Firstly, this is wrong. A lack of investment capital, reconciliation with Hamas, connections between the West Bank and Gaza, and sustainable relationship with Israel are impediments which are at least as important as occupation, if not more.
Secondly, given that this is the U.N., none of that matters. The Palestinian bid for statehood is unlikely to be withdrawn. Israeli Prime Minister Netanyahu has reacted to the planned bid by considering preemptively withdrawing from several areas in the West Bank. Conceivably he could leverage this plan towards a deal in which the Palestinians would drop the bid but receive real autonomy over certain areas. While the PA would be wise to get an on-the-ground withdrawal versus theoretical statehood, it is more likely than not that they will continue to pursue U.N. recognition.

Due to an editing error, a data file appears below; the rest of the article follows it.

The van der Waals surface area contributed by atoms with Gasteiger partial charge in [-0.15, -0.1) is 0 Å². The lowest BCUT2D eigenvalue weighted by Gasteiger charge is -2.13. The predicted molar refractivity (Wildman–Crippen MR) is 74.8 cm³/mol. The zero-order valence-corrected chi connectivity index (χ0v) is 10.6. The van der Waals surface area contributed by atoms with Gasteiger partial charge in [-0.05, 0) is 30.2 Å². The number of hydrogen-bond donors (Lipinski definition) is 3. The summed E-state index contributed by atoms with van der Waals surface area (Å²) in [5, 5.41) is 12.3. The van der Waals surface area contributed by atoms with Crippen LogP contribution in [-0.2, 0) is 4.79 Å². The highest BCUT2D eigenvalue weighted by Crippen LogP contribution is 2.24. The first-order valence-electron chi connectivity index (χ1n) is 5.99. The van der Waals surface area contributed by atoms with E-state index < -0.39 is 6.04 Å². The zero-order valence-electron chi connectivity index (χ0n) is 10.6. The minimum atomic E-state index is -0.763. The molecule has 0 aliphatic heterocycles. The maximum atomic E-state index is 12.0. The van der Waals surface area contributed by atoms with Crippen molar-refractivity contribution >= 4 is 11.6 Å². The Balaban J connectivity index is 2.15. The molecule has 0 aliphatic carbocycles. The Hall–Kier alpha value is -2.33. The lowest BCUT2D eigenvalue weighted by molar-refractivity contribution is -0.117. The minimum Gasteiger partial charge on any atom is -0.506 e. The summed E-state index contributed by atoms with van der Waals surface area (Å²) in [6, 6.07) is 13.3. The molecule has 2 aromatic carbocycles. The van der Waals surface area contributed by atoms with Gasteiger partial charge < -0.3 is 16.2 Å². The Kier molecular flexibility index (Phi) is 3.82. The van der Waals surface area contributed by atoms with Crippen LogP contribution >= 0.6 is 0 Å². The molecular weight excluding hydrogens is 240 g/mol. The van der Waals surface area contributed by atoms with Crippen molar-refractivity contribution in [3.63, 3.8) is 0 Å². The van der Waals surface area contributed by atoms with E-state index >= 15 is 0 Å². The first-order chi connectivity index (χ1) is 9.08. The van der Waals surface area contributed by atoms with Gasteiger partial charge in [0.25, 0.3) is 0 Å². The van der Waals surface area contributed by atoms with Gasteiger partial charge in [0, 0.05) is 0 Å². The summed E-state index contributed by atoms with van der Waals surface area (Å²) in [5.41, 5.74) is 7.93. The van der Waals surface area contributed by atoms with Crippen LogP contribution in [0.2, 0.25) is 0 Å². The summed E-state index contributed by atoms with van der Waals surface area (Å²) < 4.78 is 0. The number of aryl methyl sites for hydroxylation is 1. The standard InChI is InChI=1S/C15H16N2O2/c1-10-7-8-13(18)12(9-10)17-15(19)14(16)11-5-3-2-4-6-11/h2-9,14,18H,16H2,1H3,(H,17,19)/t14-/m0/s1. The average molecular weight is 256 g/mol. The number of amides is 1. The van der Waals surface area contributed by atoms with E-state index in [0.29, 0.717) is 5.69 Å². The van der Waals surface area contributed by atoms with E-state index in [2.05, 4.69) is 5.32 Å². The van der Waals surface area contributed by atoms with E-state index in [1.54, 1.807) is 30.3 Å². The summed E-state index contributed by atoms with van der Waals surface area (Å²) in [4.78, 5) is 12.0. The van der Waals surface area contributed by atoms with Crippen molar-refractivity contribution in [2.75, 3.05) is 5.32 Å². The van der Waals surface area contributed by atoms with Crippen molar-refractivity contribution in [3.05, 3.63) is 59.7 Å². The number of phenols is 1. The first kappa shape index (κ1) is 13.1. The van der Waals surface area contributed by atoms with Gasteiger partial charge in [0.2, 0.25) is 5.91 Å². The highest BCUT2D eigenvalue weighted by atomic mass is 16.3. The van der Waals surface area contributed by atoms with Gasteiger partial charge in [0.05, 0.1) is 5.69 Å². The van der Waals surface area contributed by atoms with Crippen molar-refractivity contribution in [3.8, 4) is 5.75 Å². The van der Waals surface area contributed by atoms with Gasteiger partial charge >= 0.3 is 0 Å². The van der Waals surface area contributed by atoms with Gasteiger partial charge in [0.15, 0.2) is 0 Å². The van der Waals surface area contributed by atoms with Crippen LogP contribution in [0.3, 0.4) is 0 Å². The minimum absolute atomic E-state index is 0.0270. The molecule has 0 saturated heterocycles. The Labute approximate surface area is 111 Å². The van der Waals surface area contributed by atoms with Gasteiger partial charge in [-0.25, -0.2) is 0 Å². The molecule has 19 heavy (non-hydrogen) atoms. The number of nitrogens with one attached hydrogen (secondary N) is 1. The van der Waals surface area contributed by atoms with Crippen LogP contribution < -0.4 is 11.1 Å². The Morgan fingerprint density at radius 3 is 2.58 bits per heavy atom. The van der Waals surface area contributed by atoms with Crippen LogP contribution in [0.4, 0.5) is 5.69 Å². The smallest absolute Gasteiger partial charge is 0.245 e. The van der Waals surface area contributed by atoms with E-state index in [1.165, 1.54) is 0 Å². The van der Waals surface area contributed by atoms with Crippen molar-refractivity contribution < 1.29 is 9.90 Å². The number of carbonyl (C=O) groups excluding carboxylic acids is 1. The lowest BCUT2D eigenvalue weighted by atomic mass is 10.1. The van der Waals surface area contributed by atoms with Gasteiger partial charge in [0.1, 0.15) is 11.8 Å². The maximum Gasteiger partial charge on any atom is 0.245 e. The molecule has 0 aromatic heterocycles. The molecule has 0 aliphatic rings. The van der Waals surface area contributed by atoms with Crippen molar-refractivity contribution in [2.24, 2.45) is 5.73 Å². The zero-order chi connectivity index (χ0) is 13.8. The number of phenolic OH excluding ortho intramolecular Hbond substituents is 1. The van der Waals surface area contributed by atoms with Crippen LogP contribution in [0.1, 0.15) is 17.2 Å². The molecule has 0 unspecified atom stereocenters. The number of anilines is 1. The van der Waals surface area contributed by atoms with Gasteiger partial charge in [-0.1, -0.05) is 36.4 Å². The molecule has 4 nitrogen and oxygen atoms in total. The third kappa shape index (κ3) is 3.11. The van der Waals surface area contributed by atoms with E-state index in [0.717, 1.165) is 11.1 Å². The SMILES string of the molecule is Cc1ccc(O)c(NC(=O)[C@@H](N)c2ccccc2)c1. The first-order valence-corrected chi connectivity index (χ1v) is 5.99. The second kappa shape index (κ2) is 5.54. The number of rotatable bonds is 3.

All indications are that the U.S. opposes unilateral efforts to establish a state. But both the U.S. and Israel will face significant PR damage from a U.S. veto of Palestinian statehood.
What all this boils down to is that U.S. strategy planning on the bid for statehood should focus on plans for mitigating the damage of a veto. Given that the veto is likely to go forward, and the U.S. is likely to oppose it, the political aftermath of the resolution may be far worse than the content of the resolution itself. Given the huge unpopularity this position is likely to generate, the U.S. needs to start thinking now about how to best frame the veto so as to mitigate the negative reaction.